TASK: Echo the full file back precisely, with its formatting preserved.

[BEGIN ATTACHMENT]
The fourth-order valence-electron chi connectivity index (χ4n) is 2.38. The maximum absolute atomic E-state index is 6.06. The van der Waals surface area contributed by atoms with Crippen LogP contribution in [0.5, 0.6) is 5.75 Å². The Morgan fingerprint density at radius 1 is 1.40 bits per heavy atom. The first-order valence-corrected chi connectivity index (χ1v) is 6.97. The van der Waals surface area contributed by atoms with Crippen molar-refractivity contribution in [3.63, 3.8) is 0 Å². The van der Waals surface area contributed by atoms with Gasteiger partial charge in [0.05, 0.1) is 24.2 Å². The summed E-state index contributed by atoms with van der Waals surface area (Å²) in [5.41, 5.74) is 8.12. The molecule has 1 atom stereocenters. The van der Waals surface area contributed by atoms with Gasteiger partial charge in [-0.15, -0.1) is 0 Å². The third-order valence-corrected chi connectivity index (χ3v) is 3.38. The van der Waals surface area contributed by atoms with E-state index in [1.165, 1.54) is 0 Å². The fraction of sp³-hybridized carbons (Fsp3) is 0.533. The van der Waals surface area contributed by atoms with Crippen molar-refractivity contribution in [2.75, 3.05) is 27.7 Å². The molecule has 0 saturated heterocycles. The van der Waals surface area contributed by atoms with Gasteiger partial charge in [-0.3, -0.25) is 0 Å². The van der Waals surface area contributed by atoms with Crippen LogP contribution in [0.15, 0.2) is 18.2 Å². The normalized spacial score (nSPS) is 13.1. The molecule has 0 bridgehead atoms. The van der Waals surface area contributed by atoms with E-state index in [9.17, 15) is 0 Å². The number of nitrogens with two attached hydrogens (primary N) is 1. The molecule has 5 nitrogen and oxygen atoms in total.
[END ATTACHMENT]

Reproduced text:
The fourth-order valence-electron chi connectivity index (χ4n) is 2.38. The maximum absolute atomic E-state index is 6.06. The van der Waals surface area contributed by atoms with Crippen LogP contribution in [0.5, 0.6) is 5.75 Å². The Morgan fingerprint density at radius 1 is 1.40 bits per heavy atom. The first-order valence-corrected chi connectivity index (χ1v) is 6.97. The van der Waals surface area contributed by atoms with Crippen molar-refractivity contribution in [3.63, 3.8) is 0 Å². The van der Waals surface area contributed by atoms with Gasteiger partial charge in [0.05, 0.1) is 24.2 Å². The summed E-state index contributed by atoms with van der Waals surface area (Å²) in [5.41, 5.74) is 8.12. The molecule has 1 atom stereocenters. The van der Waals surface area contributed by atoms with Gasteiger partial charge in [-0.15, -0.1) is 0 Å². The third-order valence-corrected chi connectivity index (χ3v) is 3.38. The van der Waals surface area contributed by atoms with E-state index in [1.165, 1.54) is 0 Å². The fraction of sp³-hybridized carbons (Fsp3) is 0.533. The van der Waals surface area contributed by atoms with Crippen molar-refractivity contribution in [2.75, 3.05) is 27.7 Å². The molecule has 0 saturated heterocycles. The van der Waals surface area contributed by atoms with Gasteiger partial charge in [-0.3, -0.25) is 0 Å². The van der Waals surface area contributed by atoms with Crippen LogP contribution in [0.15, 0.2) is 18.2 Å². The normalized spacial score (nSPS) is 13.1. The molecule has 0 bridgehead atoms. The van der Waals surface area contributed by atoms with E-state index in [9.17, 15) is 0 Å². The number of nitrogens with two attached hydrogens (primary N) is 1. The molecule has 5 nitrogen and oxygen atoms in total.